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Gregory Weaver worked at remote sites for ARCTEC Alaska1 off and on for several years as a relief station mechanic. His job involved heavy labor, and he filed several reports of injury during the times he worked for ARCTEC. He reported in December 2010 that he had “pulled something in the lower spinal area” while adjusting tire chains on a dump truck. He filed another injury report related to his back in early 2012, after he experienced back pain while installing garage door panels. Weaver passed “fit for duty” physical examinations after both of these injuries. In 2013, however, he woke up one morning with back pain that made it hard for him to walk. He said his back pain “had been building up for several months,” but he could not identify a specific task related to the onset of pain. He said “the majority of the heavy lifting” he did that summer had been at Indian Mountain, but he described work at Barter Island as including significant shoveling and pushing wheelbarrows of rocks over difficult surfaces. He thought the camp bed provided inadequate back support. He asked to be flown out because of his back pain and has not worked since. Weaver began receiving About six months later his employer controverted all benefits based on a medical opinion that the work caused only workers’ compensation benefits after experiencing severe low back pain at a remote job site. About six months later his employer controverted all benefits based on a medical opinion that the work caused only a temporary aggravation of a preexisting condition. Weaver the Alaska Workers’ Compensation Board to join a prior back injury claim against the same employer. Following a lengthy and complex administrative process, the Board denied the worker’s claim for additional benefits, and the Alaska Workers’ Compensation Appeals Commission affirmed the Board’s decision. Finding no reversible error, the Alaska Supreme Court affirmed the Board's and Commission's decisions. View "Weaver v. ASRC Federal Holding Co." on Justia Law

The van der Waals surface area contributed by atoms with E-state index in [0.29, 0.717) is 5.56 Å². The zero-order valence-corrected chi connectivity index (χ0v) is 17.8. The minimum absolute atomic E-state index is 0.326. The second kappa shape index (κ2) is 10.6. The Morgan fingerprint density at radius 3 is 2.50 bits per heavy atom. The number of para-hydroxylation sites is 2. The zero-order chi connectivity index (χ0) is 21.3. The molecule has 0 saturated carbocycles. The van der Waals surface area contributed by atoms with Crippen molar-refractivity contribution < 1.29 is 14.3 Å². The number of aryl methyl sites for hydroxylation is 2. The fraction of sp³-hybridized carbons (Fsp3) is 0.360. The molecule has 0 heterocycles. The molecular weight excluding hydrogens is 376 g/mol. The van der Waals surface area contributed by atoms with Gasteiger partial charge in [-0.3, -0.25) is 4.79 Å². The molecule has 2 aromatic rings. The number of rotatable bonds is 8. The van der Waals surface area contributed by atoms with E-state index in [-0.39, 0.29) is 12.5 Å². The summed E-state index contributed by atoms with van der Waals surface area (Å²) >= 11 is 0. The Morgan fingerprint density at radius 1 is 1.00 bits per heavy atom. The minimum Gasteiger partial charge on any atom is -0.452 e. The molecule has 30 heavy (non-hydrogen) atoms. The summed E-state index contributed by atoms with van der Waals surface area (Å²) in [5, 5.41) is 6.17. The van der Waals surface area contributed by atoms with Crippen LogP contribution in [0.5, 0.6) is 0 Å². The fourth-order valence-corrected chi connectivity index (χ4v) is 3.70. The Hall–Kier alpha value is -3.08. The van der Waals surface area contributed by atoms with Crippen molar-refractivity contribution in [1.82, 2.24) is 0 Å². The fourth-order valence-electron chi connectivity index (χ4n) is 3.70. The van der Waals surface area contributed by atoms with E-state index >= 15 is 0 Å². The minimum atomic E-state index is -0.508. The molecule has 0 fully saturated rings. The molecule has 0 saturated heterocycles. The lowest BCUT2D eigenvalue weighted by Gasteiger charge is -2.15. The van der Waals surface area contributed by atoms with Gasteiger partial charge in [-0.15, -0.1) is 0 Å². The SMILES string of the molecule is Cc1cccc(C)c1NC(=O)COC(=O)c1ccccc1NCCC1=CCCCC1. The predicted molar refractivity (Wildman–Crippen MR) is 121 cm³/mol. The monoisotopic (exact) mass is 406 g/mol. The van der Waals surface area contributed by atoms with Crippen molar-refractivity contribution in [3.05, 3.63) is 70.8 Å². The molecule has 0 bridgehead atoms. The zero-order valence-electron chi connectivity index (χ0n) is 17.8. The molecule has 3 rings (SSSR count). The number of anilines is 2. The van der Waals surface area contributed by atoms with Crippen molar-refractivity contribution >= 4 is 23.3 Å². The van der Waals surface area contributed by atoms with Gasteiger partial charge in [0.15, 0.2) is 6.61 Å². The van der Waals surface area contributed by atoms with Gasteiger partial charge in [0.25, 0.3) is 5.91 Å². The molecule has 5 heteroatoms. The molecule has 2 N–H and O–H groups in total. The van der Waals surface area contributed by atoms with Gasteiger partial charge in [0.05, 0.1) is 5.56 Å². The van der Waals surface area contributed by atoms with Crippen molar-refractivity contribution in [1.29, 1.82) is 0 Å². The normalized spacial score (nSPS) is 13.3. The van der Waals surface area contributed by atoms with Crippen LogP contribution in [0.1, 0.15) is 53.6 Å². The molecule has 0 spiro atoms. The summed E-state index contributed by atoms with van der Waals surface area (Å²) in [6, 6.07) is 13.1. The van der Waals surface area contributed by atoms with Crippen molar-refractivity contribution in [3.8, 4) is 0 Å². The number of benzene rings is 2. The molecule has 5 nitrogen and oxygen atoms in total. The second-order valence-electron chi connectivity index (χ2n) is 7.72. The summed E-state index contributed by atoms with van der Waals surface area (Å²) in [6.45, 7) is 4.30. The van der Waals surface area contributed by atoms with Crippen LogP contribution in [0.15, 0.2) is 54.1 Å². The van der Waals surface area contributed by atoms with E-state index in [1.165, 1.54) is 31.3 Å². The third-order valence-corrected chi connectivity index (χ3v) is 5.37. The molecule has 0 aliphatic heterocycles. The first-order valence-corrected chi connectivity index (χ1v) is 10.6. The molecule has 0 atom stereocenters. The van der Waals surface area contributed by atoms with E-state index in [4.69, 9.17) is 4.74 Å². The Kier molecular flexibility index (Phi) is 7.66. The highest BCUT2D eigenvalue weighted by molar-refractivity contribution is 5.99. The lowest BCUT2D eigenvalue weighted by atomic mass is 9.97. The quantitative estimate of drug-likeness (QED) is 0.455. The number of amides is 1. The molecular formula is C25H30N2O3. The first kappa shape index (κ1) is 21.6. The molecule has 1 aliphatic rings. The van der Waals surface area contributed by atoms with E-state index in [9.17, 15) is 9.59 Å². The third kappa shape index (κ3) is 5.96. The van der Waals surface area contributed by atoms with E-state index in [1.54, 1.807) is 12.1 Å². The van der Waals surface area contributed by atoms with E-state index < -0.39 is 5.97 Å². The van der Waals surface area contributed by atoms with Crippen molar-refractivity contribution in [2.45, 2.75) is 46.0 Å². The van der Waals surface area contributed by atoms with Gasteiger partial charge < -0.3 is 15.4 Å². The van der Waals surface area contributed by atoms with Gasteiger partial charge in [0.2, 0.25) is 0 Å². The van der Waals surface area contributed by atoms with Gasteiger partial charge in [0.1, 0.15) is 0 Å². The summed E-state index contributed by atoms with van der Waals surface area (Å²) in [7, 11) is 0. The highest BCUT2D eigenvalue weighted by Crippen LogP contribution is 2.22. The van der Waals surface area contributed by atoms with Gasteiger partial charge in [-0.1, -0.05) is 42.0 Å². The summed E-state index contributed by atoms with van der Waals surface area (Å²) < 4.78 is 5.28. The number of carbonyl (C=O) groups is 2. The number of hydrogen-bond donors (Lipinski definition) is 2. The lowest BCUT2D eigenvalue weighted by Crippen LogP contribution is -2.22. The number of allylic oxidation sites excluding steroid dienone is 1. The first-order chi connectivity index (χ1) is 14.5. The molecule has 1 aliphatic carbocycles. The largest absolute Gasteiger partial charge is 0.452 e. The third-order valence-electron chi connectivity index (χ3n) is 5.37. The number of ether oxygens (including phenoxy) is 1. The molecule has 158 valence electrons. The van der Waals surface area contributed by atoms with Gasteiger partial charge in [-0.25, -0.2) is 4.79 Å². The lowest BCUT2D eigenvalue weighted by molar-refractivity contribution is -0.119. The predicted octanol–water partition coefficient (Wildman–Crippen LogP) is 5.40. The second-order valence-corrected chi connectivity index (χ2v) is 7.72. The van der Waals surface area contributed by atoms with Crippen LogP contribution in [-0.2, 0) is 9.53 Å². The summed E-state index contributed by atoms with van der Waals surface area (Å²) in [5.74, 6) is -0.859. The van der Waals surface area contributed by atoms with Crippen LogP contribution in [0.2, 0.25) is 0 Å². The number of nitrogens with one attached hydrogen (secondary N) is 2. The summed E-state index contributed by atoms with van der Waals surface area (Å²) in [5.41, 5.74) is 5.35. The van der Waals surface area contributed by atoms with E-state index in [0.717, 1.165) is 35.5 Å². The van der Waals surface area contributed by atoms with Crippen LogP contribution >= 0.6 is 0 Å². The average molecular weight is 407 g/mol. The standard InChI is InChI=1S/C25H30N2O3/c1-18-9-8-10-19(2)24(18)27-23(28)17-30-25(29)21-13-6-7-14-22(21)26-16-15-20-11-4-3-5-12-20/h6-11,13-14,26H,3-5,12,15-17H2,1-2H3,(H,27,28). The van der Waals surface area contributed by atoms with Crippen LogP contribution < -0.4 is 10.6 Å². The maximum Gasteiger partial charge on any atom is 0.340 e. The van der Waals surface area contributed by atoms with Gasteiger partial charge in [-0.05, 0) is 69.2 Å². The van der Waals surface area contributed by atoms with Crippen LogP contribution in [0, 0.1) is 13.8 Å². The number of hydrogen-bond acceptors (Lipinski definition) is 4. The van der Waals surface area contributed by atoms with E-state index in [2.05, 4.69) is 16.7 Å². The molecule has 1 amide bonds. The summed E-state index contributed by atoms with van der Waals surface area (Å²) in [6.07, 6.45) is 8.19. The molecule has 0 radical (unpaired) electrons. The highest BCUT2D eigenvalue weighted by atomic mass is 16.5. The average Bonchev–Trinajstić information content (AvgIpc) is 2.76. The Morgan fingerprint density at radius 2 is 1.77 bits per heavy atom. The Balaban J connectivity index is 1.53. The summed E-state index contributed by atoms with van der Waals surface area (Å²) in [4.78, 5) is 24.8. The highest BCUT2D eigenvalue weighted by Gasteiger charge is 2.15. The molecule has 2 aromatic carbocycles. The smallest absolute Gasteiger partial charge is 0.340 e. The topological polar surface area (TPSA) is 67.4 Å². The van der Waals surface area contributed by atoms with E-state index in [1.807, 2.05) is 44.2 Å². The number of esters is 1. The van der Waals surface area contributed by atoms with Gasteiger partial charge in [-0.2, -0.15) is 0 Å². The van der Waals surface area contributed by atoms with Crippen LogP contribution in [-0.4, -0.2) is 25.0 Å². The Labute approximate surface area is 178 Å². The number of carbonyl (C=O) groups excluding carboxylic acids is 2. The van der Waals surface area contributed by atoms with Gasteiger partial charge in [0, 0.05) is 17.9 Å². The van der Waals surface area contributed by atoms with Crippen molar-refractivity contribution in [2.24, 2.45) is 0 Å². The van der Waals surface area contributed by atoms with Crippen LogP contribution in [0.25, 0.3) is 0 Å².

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In August 2013 the Alaska Department of Transportation and Public Facilities (DOT) entered into a contract with Osborne Construction Company to upgrade the Aircraft Rescue and Fire Fighting building at the Fairbanks International Airport to withstand damage in the event of an earthquake. The DOT appealed a superior court decision reversing the agency's decision in an administrative appeal. The agency denied a contractor’s claim for additional compensation because the claim was filed outside the filing period allowed by the contract. After applying its independent judgment to interpret the contract, the Alaska Supreme Court agreed with the DOT that the contractor failed to file its claim within the period allowed. The Supreme Court therefore reversed the superior court’s decision and reinstated the agency’s. View "Alaska, Dept. of Transportation & Public Facilities v. Osborne Construction Co." on Justia Law